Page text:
A Palestinian protester hurls stones towards Israeli troops during clashes at a protest against Trump’s decision to recognize Jerusalem as the capital of Israel, near the West Bank city of Ramallah. (photo: Mohamad Torokman / Reuters)
Meeting to be held as Palestinian protests and global criticism grow over Trump recognising Jerusalem as Israeli capital.
By Peter Beaumont | The Guardian | Dec 7, 2017
Recognizing Jerusalem as Israel’s capital puts the US out of step with the rest of the world, and legitimizes Israeli settlement-building in the east — considered illegal under international law.
The UN security council is expected to meet on Friday to discuss Donald Trump’s recognition of Jerusalem as Israel’s capital, a decision against which condemnation continues to mount across the Middle East and internationally.
Eight countries on the 15-member council requested the meeting, including the UK, Italy and France, amid claims from Palestine and Turkey that Trump’s recognition is in breach of both international law and UN resolutions.
The EU foreign policy chief, Federica Mogherini, said the bloc had united position that Jerusalem must be the capital of both Israel and a future Palestinian state. The Russian foreign ministry said US recognition risked “dangerous and uncontrollable consequences.”
The Israeli flag fluttering in front of the Dome of the Rock mosque and the city of Jerusalem. (photo: Haaretz)
And why the possibility that Trump might do just that, seven decades after Israel’s establishment, is such a source of apprehension worldwide.
By David Green | Haaretz | Dec 7, 2017
As long as the sides cannot decide on a mutually agreeable plan for sharing sovereignty in Jerusalem, . . . [and as long as] the world community [has not] concluded that it must impose a solution on the sides — it would be highly improbable for any individual state to unilaterally give official recognition to Jerusalem as its capital.
Any individual state, that is, not led by Donald J. Trump.
Jerusalem is holy to three religions. Jerusalem is a powder keg, and the smallest wrong move there could set off a religious war. The Arab-Israeli conflict will never be solved until the Jerusalem question is resolved.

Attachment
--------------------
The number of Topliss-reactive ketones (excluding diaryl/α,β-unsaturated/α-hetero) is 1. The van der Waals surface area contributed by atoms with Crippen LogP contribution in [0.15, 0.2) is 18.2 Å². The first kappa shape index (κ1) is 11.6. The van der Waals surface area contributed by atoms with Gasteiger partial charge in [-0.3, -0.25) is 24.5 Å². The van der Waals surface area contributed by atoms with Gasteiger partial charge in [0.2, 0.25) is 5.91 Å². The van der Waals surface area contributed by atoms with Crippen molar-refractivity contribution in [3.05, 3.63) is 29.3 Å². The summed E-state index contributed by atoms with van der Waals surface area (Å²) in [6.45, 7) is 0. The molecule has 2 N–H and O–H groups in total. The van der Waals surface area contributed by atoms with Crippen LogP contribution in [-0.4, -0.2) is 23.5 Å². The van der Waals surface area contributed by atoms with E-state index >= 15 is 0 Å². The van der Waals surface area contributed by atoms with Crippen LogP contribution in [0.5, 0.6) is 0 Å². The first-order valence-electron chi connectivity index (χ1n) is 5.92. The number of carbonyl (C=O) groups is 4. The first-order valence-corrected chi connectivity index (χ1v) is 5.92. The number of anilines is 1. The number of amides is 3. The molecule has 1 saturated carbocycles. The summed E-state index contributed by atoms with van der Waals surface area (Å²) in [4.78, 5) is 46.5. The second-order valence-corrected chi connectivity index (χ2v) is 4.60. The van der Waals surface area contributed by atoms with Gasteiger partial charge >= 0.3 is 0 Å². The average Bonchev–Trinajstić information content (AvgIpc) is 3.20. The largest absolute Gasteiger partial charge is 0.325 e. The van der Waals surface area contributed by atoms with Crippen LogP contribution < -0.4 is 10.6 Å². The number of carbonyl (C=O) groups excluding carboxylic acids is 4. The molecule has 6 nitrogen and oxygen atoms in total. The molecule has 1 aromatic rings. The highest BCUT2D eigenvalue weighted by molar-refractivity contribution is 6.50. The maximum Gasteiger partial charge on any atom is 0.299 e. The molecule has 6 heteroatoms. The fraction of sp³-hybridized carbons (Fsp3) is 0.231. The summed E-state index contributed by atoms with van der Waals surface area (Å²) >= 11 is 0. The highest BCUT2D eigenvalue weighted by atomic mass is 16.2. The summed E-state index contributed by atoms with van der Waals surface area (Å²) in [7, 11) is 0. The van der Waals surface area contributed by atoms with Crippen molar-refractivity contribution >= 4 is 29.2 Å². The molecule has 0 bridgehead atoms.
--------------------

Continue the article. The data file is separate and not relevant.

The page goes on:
Yes, these are all truisms, and you’ve heard them a thousand times or more. But there’s a reason why the root of the word “truism” is “true.” For Jews, Jerusalem is where their Temple — the home of their one god — stood, in its various incarnations. Each time they were exiled from their cultic and political capital in ancient times, they dreamed of returning, and the term “Zion,” the name of one of the city’s hills, became a metonymy not only for the city itself, but for the Land of Israel in general, and the basis of the name of the modern movement calling for establishment of a Jewish state there.
So, why don’t the nearly 160 countries that have diplomatic relations with the State of Israel recognize Jerusalem as its capital, and why is the possibility that the United States may do just that now, nearly seven decades after Israel’s establishment, a source of such apprehension worldwide?
An Israeli flag hangs outside a settler’s home in the East Jerusalem neighborhood of Silwan. (photo: Emil Salman)
Arbitrarily altering a city’s boundaries based on demographic forecasts is hardly the way to manage a municipality. Instead, all of East Jerusalem should be rehabilitated.
By Moshe Arens | Haaretz | Dec 3, 2017
Instead of fiddling with Jerusalem’s boundaries, the ministers and mayor should set in motion a plan to rehabilitate all East Jerusalem’s neighborhoods. That a Palestinian refugee camp, Shoafat, has existed for 50 years within Israel’s sovereign borders is inexcusable.